Vendor Management Skills vs. Team Management Skills
Many IT leaders struggle with the transition from managing internal delivery teams to managing an external service provider. They can hamstring the vendor and limit their effectiveness by micromanaging, meddling, or nitpicking the way the service is delivered.
Managed services agreements include the “Management of the Service.” Duplicating those management costs is counterproductive. If you can’t trust the vendor to manage their own delivery, they are probably the wrong vendor.
In theory managing a managed service provider is as simple as monitoring the SLAs and KPIs, but in practice, a successful client/vendor relationship requires collaboration and a willingness by both sides to help the other out.
The challenge is in finding the right balance: not duplicating management- but being active enough to show the vendor that you’re paying attention and that you’re willing to collaborate.
Here are 3 tips in translating team management skills into vendor management skills.
Avoid personnel management
In one awkward meeting a few years ago, one of my old clients volunteered their approval for one of my team members to take a vacation day. Personnel management is well outside of the purview of a client, and they clearly overstepped.
Some part of managing internal teams includes helping them develop soft skills and hard skills to progress their career. While that kind of development can happen naturally between an external team and an internal client leader, it isn’t the responsibility of the leader to make those investments.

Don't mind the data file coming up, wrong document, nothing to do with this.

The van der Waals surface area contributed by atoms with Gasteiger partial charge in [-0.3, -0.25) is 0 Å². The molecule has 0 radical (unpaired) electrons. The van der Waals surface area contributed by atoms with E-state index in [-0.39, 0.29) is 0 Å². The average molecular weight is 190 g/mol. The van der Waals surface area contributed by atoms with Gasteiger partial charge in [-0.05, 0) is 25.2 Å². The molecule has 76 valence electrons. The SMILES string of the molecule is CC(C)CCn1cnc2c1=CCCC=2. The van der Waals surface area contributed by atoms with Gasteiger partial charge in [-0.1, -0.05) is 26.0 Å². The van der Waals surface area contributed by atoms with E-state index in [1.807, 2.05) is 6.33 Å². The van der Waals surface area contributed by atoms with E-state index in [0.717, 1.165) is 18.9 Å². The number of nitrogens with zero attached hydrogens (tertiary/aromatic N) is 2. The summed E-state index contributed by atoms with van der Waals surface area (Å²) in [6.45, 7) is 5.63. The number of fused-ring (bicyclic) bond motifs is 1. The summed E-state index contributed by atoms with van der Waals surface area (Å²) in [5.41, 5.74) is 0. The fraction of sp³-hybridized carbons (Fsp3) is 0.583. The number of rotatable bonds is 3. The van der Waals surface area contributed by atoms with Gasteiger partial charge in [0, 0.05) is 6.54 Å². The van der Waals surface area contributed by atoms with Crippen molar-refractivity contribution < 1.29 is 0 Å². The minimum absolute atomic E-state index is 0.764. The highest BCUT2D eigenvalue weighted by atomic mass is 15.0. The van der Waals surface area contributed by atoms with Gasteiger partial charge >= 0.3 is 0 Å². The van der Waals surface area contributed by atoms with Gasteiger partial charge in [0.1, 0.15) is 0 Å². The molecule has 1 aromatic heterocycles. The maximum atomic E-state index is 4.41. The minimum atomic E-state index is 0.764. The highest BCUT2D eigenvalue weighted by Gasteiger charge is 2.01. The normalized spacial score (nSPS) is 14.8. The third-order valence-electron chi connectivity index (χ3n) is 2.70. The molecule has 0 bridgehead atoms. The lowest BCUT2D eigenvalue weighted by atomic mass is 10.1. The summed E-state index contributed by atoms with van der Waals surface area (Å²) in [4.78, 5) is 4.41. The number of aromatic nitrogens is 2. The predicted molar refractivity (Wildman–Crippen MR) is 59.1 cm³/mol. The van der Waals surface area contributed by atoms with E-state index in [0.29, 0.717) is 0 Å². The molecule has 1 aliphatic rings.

A few clients over the years have acted as mentors to me, and they’ve been impactful for my development and for my career, but I wouldn’t have expected or appreciated any efforts to manage me.
Avoid Burning Platform Management
Threatening to terminate a contract with an external provider is equivalent to threatening to fire an internal employee. You can say it once or twice, but by the third time, the threat has lost its impact and just serves to burn out the team.
Similarly, hissy fits, temper tantrums, and melt-downs do more to undermine the client’s credibility and expose a low emotional intelligence than actually inspire a renewed effort to improve. Vendors (and people in general) do their best work when they feel loyal and collaborative with the client, not when their job has been threatened.
Artificial deadlines and non-priority priorities have the same effect. For example, demanding some minor piece of documentation be complete by some random day creates a distraction from more pressing and important work.
Understand the vendor’s cost model
While an internal employee doesn’t bare any kind of extra cost when you ask them to do something outside of their job description, a vendor very much does.
Requests to exceed the agreement eat away at profitability, which affects bonuses for everyone on the team and probably a number of people you’ve never met. These requests put the vendor between a rock and a hard place. On the one side, the vendor needs profitability and bonuses, and on the other, they need to please the client.
When vendors present an extra statement of work or upcharge, they are trying to cover costs that weren’t anticipated in the cost model. These fees, however, can also feel like nickel and diming. In some cases, the extra effort should have been included in the cost model, and the oversight isn’t the client’s fault. Fairness in negotiating unanticipated costs will grow the relationship and pay returns in the long run.
Use empathy and leadership
A managed services vendor is an extension of your team. Invest in these relationships with empathy and leadership for the best results.